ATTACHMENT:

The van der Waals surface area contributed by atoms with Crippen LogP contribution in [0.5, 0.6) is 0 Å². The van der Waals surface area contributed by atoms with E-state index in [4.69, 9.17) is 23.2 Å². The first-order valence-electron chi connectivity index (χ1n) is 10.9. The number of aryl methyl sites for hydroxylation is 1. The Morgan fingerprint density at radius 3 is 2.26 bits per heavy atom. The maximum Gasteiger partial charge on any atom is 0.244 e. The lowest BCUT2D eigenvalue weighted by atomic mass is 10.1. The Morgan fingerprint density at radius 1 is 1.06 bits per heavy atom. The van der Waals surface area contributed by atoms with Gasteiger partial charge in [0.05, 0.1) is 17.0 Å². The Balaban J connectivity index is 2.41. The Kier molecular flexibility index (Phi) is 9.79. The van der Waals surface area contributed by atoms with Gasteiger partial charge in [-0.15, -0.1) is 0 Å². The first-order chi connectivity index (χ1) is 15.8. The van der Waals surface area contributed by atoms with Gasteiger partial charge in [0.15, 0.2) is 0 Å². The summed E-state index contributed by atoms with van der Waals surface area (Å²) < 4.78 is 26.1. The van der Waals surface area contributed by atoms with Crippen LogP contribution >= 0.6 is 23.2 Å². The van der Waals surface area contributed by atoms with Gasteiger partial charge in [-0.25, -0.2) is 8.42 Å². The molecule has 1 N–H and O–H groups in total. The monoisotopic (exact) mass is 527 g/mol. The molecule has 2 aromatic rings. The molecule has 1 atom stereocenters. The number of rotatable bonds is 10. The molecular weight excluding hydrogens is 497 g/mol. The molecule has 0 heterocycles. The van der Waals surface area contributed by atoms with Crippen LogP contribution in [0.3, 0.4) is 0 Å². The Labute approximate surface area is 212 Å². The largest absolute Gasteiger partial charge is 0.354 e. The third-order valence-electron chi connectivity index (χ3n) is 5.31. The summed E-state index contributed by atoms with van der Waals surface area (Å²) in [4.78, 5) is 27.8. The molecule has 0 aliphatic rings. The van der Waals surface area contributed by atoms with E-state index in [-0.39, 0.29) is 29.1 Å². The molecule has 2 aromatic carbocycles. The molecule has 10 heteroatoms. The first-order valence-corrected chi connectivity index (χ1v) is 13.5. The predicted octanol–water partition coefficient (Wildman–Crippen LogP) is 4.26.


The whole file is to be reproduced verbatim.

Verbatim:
The van der Waals surface area contributed by atoms with Crippen LogP contribution in [0.5, 0.6) is 0 Å². The van der Waals surface area contributed by atoms with E-state index in [4.69, 9.17) is 23.2 Å². The first-order valence-electron chi connectivity index (χ1n) is 10.9. The number of aryl methyl sites for hydroxylation is 1. The Morgan fingerprint density at radius 3 is 2.26 bits per heavy atom. The maximum Gasteiger partial charge on any atom is 0.244 e. The lowest BCUT2D eigenvalue weighted by atomic mass is 10.1. The Morgan fingerprint density at radius 1 is 1.06 bits per heavy atom. The van der Waals surface area contributed by atoms with Gasteiger partial charge in [0.05, 0.1) is 17.0 Å². The Balaban J connectivity index is 2.41. The Kier molecular flexibility index (Phi) is 9.79. The van der Waals surface area contributed by atoms with Gasteiger partial charge in [-0.15, -0.1) is 0 Å². The first-order chi connectivity index (χ1) is 15.8. The van der Waals surface area contributed by atoms with Gasteiger partial charge in [0.15, 0.2) is 0 Å². The summed E-state index contributed by atoms with van der Waals surface area (Å²) < 4.78 is 26.1. The van der Waals surface area contributed by atoms with Crippen LogP contribution >= 0.6 is 23.2 Å². The van der Waals surface area contributed by atoms with Gasteiger partial charge in [-0.25, -0.2) is 8.42 Å². The molecule has 1 N–H and O–H groups in total. The monoisotopic (exact) mass is 527 g/mol. The molecule has 2 aromatic rings. The molecule has 1 atom stereocenters. The number of rotatable bonds is 10. The molecular weight excluding hydrogens is 497 g/mol. The molecule has 0 heterocycles. The van der Waals surface area contributed by atoms with Crippen LogP contribution in [0.3, 0.4) is 0 Å². The Labute approximate surface area is 212 Å². The largest absolute Gasteiger partial charge is 0.354 e. The third-order valence-electron chi connectivity index (χ3n) is 5.31. The summed E-state index contributed by atoms with van der Waals surface area (Å²) in [4.78, 5) is 27.8. The molecule has 0 aliphatic rings. The van der Waals surface area contributed by atoms with E-state index in [-0.39, 0.29) is 29.1 Å². The molecule has 2 aromatic carbocycles. The molecule has 10 heteroatoms. The first-order valence-corrected chi connectivity index (χ1v) is 13.5. The predicted octanol–water partition coefficient (Wildman–Crippen LogP) is 4.26.